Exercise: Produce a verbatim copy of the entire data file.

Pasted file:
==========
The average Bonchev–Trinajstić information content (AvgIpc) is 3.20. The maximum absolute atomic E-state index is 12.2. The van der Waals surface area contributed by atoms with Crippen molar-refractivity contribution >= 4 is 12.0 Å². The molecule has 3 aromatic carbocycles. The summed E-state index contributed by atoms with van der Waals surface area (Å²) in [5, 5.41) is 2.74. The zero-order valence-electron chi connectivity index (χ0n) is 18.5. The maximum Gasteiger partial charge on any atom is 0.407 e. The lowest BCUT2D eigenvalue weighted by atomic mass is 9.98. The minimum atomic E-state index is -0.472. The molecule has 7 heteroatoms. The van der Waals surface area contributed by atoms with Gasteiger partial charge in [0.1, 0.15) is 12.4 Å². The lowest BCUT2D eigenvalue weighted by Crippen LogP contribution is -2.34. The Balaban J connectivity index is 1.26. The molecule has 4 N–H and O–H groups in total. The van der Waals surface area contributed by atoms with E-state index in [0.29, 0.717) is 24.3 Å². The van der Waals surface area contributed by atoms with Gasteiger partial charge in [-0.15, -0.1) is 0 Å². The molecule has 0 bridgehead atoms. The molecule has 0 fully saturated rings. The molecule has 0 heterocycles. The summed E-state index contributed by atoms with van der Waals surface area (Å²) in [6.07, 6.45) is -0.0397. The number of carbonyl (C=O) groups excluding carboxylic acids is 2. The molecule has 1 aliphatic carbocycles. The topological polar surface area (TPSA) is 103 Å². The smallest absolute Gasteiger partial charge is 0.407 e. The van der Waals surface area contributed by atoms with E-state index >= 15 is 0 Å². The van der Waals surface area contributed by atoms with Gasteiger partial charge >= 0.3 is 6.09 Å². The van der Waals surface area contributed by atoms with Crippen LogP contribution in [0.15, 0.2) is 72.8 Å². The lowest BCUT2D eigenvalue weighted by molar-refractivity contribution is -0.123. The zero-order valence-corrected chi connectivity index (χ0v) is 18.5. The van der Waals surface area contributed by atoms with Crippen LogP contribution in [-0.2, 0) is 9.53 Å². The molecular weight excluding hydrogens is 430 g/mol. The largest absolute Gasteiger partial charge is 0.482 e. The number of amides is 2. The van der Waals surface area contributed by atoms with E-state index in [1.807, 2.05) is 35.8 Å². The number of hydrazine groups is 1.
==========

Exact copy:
The average Bonchev–Trinajstić information content (AvgIpc) is 3.20. The maximum absolute atomic E-state index is 12.2. The van der Waals surface area contributed by atoms with Crippen molar-refractivity contribution >= 4 is 12.0 Å². The molecule has 3 aromatic carbocycles. The summed E-state index contributed by atoms with van der Waals surface area (Å²) in [5, 5.41) is 2.74. The zero-order valence-electron chi connectivity index (χ0n) is 18.5. The maximum Gasteiger partial charge on any atom is 0.407 e. The lowest BCUT2D eigenvalue weighted by atomic mass is 9.98. The minimum atomic E-state index is -0.472. The molecule has 7 heteroatoms. The van der Waals surface area contributed by atoms with Gasteiger partial charge in [0.1, 0.15) is 12.4 Å². The lowest BCUT2D eigenvalue weighted by Crippen LogP contribution is -2.34. The Balaban J connectivity index is 1.26. The molecule has 4 N–H and O–H groups in total. The van der Waals surface area contributed by atoms with E-state index in [0.29, 0.717) is 24.3 Å². The van der Waals surface area contributed by atoms with Gasteiger partial charge in [-0.15, -0.1) is 0 Å². The molecule has 0 bridgehead atoms. The molecule has 0 fully saturated rings. The molecule has 0 heterocycles. The summed E-state index contributed by atoms with van der Waals surface area (Å²) in [6.07, 6.45) is -0.0397. The number of carbonyl (C=O) groups excluding carboxylic acids is 2. The molecule has 1 aliphatic carbocycles. The topological polar surface area (TPSA) is 103 Å². The smallest absolute Gasteiger partial charge is 0.407 e. The van der Waals surface area contributed by atoms with E-state index >= 15 is 0 Å². The van der Waals surface area contributed by atoms with Gasteiger partial charge >= 0.3 is 6.09 Å². The van der Waals surface area contributed by atoms with Crippen LogP contribution in [0.15, 0.2) is 72.8 Å². The lowest BCUT2D eigenvalue weighted by molar-refractivity contribution is -0.123. The zero-order valence-corrected chi connectivity index (χ0v) is 18.5. The van der Waals surface area contributed by atoms with Crippen LogP contribution in [-0.2, 0) is 9.53 Å². The molecular weight excluding hydrogens is 430 g/mol. The largest absolute Gasteiger partial charge is 0.482 e. The number of amides is 2. The van der Waals surface area contributed by atoms with E-state index in [1.807, 2.05) is 35.8 Å². The number of hydrazine groups is 1.